Guys casting Trout Magnets and the like pulled four or five trout apiece out of the river in 10 or 15 minutes, and then the rainbows got picky. The jigs simply plummet for bottom and trout swoop on them. It's very easy to fish that way. Hookups are a sure bet, when trout tend to steal salmon eggs at least as often as get hooked. Where I positioned having come in at 4:40 (North Branch is restricted to 5 pm opening on stocking days), I could not quite put salmon eggs on the trout. Besides, I still fiddled with figuring out how current carried the eggs before the guy to my left had five trout and quit after 15 minutes. I caught an average rainbow, yet wasn't satisfied with the eggs on snell hooks, double leaders snapped on with no added weight, no swivel...I wasn't sure they got in the zone, so I snapped on a small swivel for added weight, and then decided this was too much and undid it.
I began missing hits, and lost at least a couple of trout I played for awhile. I use a 3 1/2-foot spinning rod about 8mm wide at the butt. It's got a much lighter tip than my 2 weight, six-foot fly rod. With two-pound test mono, a 10-inch trout makes drag useful. Today I tried one-pound test Fireline and do not recommend it for this kind of fishing. Salmon egg oil makes casting very frustrating. It gums the line on the spool and I felt relieved I could fish at all. Mono gets to be something of a mess, but not really a problem.
I missed more hits than I would want to admit. The difficulty in drifting salmon eggs as a method involves hookset especially. In general, if you let a trout take too long, it steals the bait, but if you set too soon, you might pull the hook through the egg without catching any of the mouth. Add to this the wide range of how trout take eggs. Sometimes a trout takes an egg whole and instantly gets hooked deep in the mouth as it turns like lightening. Another trout lips an egg and sort of chews on it without ever getting the hook point in position to catch. If you wait on a fish like that, it will simply force the egg from the hook, and you never really had a chance to set anyhow.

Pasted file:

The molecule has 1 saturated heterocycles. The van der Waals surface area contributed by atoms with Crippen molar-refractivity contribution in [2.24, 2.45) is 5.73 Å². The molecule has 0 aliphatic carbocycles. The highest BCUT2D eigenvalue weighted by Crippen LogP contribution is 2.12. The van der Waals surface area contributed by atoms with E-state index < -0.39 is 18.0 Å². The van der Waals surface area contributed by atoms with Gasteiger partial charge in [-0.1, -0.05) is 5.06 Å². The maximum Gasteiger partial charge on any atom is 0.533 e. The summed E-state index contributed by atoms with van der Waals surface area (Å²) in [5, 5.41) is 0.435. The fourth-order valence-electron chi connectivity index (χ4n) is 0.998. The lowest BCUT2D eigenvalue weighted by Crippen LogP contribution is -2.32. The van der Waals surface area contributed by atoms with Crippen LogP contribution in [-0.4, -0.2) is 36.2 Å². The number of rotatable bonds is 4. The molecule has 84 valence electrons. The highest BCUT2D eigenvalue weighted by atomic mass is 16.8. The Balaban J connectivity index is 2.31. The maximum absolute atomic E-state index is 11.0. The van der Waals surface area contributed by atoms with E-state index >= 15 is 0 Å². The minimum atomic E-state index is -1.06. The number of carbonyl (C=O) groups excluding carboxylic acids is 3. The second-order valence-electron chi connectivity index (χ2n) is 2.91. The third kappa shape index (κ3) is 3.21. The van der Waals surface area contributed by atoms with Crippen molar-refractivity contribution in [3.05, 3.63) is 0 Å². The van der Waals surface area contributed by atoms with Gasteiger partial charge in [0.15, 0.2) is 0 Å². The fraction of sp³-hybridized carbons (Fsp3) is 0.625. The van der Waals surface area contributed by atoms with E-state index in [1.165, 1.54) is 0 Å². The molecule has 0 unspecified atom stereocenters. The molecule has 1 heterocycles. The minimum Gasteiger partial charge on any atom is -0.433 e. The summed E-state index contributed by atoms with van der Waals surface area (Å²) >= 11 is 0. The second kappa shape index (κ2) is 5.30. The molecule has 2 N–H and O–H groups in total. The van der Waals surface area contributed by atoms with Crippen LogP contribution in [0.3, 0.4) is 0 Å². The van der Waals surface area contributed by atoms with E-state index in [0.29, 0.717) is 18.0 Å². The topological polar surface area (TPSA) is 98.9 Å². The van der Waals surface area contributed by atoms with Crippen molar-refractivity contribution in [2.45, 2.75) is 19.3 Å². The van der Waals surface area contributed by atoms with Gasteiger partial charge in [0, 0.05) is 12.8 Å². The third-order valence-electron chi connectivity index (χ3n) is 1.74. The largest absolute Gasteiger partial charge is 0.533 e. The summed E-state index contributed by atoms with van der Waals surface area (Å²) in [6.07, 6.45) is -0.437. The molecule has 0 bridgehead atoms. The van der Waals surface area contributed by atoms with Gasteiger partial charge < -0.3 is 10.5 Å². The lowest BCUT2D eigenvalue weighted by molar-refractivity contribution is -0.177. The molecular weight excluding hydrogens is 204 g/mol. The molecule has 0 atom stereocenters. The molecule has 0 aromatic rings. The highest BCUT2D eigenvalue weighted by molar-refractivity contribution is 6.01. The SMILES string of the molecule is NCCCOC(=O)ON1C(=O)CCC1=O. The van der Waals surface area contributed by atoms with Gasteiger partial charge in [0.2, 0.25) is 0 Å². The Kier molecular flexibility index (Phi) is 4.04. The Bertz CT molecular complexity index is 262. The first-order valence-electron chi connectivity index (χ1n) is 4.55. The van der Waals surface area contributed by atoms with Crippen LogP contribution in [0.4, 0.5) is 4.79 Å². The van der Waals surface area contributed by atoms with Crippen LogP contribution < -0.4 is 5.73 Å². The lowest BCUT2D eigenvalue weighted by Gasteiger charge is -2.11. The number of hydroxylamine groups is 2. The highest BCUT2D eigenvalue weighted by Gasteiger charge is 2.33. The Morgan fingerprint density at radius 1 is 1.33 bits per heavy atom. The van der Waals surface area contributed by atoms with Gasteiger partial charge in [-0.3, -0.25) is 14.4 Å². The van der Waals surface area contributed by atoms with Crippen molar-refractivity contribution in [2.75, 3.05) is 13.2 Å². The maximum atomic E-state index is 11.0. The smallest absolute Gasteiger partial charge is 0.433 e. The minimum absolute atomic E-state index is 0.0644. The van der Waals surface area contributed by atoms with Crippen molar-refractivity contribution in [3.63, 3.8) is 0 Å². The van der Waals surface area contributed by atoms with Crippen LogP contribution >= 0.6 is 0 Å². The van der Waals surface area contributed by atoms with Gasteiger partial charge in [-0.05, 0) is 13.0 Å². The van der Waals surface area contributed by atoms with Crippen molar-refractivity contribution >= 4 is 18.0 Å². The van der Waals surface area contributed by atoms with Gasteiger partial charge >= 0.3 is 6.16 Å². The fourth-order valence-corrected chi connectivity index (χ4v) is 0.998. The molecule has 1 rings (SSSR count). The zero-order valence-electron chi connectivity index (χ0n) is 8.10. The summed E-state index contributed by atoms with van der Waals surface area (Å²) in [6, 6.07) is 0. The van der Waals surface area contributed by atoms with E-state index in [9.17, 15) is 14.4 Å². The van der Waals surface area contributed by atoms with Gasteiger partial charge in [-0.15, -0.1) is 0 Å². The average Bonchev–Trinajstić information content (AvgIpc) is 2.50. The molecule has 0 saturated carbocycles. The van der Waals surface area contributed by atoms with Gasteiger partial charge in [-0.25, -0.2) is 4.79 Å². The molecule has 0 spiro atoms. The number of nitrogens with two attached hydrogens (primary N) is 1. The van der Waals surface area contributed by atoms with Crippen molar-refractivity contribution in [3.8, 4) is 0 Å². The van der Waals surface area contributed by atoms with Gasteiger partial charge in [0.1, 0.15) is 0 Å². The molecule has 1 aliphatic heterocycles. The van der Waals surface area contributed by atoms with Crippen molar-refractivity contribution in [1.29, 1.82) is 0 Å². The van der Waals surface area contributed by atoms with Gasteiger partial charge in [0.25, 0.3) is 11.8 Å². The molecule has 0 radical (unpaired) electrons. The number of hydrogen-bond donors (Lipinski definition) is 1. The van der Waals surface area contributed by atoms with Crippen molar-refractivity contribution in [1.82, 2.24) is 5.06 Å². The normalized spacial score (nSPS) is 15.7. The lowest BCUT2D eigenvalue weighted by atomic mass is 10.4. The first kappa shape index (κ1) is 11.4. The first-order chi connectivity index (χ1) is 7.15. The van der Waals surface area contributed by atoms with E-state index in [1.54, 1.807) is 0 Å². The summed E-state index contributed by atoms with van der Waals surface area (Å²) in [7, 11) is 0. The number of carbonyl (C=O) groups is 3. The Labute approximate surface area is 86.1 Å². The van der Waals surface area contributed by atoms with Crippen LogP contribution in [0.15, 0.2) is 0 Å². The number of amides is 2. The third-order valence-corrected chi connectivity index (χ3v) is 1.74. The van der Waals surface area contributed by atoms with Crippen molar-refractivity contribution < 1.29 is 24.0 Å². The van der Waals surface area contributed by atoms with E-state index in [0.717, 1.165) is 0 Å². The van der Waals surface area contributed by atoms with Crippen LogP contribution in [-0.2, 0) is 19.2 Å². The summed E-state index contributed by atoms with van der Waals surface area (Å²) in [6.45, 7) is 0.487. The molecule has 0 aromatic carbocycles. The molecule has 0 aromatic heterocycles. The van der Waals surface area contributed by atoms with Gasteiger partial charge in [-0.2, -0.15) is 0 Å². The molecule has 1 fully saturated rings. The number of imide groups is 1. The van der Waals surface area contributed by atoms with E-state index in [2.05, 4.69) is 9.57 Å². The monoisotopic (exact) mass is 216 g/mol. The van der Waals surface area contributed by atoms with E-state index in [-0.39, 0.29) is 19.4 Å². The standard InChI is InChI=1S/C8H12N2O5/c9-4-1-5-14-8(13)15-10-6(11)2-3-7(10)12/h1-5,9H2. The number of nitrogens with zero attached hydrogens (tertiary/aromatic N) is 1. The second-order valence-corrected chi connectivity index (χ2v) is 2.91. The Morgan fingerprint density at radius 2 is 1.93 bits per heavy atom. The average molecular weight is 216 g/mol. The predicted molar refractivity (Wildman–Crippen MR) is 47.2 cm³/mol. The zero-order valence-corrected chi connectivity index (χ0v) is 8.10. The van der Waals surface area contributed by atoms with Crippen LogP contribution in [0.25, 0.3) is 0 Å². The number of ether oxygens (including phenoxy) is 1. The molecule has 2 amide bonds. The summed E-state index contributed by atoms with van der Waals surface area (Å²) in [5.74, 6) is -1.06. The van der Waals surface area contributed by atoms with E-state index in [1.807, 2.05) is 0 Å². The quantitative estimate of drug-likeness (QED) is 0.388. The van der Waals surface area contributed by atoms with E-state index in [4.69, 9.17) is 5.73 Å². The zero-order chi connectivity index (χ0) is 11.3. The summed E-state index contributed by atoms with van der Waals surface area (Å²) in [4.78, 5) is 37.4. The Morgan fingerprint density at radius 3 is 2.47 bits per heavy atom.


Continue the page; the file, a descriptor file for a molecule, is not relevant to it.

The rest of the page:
There are days you never get it right. Other times, it comes together and you catch most of the trout that take. It's easy, once you start on the wrong foot, to go downhill during the rest of the outing. One screw-up leads to more confusion, and you just don't get the timing right.
In between spots I enjoyed the persistent call of red-winged blackbird. The first I have noticed this year. I also felt the presence of a brown dirt trail I walked remind me of river smallmouth bass fishing during summer, a much more relaxed pursuit than trout fishing among so many competitors on a stocking day.
I found a nice little run all by myself where I saw at least half a dozen trout through polarized lenses. Then a real nice one came into view, which I watched finally snatch an egg. Missed this trout of at least 16 inches. Despite so many fish humiliating me, I lingered and fished hard, missing hits here and there. Finally, I came to the bottom of my jar of Mike's Shrimp Eggs. With the two leaders on one snap I got a lot of casts with the last two eggs before one slipped off the hook. Now one egg left, I still managed to gain casting distance and make the zone. I saw my line stop when current would have carried it and reared back. That big trout shuddered for a second in my view on the line and felt great, gone the next instant.